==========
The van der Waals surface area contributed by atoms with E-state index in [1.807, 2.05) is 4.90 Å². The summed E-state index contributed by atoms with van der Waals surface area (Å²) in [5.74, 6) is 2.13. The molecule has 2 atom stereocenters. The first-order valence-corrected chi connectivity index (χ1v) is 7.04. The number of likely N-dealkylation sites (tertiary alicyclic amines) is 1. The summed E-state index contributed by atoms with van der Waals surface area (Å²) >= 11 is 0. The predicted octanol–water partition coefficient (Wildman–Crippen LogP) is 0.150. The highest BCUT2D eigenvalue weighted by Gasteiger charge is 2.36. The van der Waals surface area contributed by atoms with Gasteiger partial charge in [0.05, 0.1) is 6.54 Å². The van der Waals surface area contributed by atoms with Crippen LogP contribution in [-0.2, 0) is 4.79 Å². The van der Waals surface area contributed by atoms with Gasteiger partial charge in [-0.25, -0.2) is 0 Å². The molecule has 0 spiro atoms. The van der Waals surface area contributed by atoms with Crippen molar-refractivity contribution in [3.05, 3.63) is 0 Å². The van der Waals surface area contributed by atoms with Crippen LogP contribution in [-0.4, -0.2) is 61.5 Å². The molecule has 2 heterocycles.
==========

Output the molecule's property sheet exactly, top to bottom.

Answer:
The van der Waals surface area contributed by atoms with E-state index in [1.807, 2.05) is 4.90 Å². The summed E-state index contributed by atoms with van der Waals surface area (Å²) in [5.74, 6) is 2.13. The molecule has 2 atom stereocenters. The first-order valence-corrected chi connectivity index (χ1v) is 7.04. The number of likely N-dealkylation sites (tertiary alicyclic amines) is 1. The summed E-state index contributed by atoms with van der Waals surface area (Å²) >= 11 is 0. The predicted octanol–water partition coefficient (Wildman–Crippen LogP) is 0.150. The highest BCUT2D eigenvalue weighted by Gasteiger charge is 2.36. The van der Waals surface area contributed by atoms with Gasteiger partial charge in [0.05, 0.1) is 6.54 Å². The van der Waals surface area contributed by atoms with Crippen LogP contribution in [-0.2, 0) is 4.79 Å². The van der Waals surface area contributed by atoms with Gasteiger partial charge in [-0.25, -0.2) is 0 Å². The molecule has 0 spiro atoms. The van der Waals surface area contributed by atoms with Crippen molar-refractivity contribution in [3.05, 3.63) is 0 Å². The van der Waals surface area contributed by atoms with Crippen LogP contribution in [-0.4, -0.2) is 61.5 Å². The molecule has 2 heterocycles.